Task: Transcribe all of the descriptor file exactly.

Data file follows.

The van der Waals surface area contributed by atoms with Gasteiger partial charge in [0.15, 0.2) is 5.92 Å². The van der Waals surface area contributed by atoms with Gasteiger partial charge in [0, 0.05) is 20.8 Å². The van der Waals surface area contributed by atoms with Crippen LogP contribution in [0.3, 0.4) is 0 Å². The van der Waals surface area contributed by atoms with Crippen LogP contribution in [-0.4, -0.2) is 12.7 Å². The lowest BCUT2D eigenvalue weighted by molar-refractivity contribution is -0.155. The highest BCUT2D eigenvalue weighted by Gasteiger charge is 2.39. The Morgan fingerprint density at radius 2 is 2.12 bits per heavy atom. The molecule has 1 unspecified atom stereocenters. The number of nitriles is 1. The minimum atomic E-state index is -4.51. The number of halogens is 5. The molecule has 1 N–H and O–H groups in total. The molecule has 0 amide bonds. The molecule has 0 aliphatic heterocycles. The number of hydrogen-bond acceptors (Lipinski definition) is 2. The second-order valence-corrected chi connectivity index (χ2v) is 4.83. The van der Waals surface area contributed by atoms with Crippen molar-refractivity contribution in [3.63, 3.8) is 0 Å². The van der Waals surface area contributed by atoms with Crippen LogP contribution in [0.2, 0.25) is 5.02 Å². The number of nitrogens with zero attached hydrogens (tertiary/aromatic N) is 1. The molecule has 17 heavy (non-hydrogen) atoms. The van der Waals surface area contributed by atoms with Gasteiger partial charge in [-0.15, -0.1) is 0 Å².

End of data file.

The van der Waals surface area contributed by atoms with Gasteiger partial charge in [0.15, 0.2) is 5.92 Å². The van der Waals surface area contributed by atoms with Gasteiger partial charge in [0, 0.05) is 20.8 Å². The van der Waals surface area contributed by atoms with Crippen LogP contribution in [0.3, 0.4) is 0 Å². The van der Waals surface area contributed by atoms with Crippen LogP contribution in [-0.4, -0.2) is 12.7 Å². The lowest BCUT2D eigenvalue weighted by molar-refractivity contribution is -0.155. The highest BCUT2D eigenvalue weighted by Gasteiger charge is 2.39. The Morgan fingerprint density at radius 2 is 2.12 bits per heavy atom. The molecule has 1 unspecified atom stereocenters. The number of nitriles is 1. The minimum atomic E-state index is -4.51. The number of halogens is 5. The molecule has 1 N–H and O–H groups in total. The molecule has 0 amide bonds. The molecule has 0 aliphatic heterocycles. The number of hydrogen-bond acceptors (Lipinski definition) is 2. The second-order valence-corrected chi connectivity index (χ2v) is 4.83. The van der Waals surface area contributed by atoms with Crippen molar-refractivity contribution in [3.63, 3.8) is 0 Å². The van der Waals surface area contributed by atoms with Crippen LogP contribution in [0.2, 0.25) is 5.02 Å². The number of nitrogens with zero attached hydrogens (tertiary/aromatic N) is 1. The molecule has 17 heavy (non-hydrogen) atoms. The van der Waals surface area contributed by atoms with Gasteiger partial charge in [-0.15, -0.1) is 0 Å².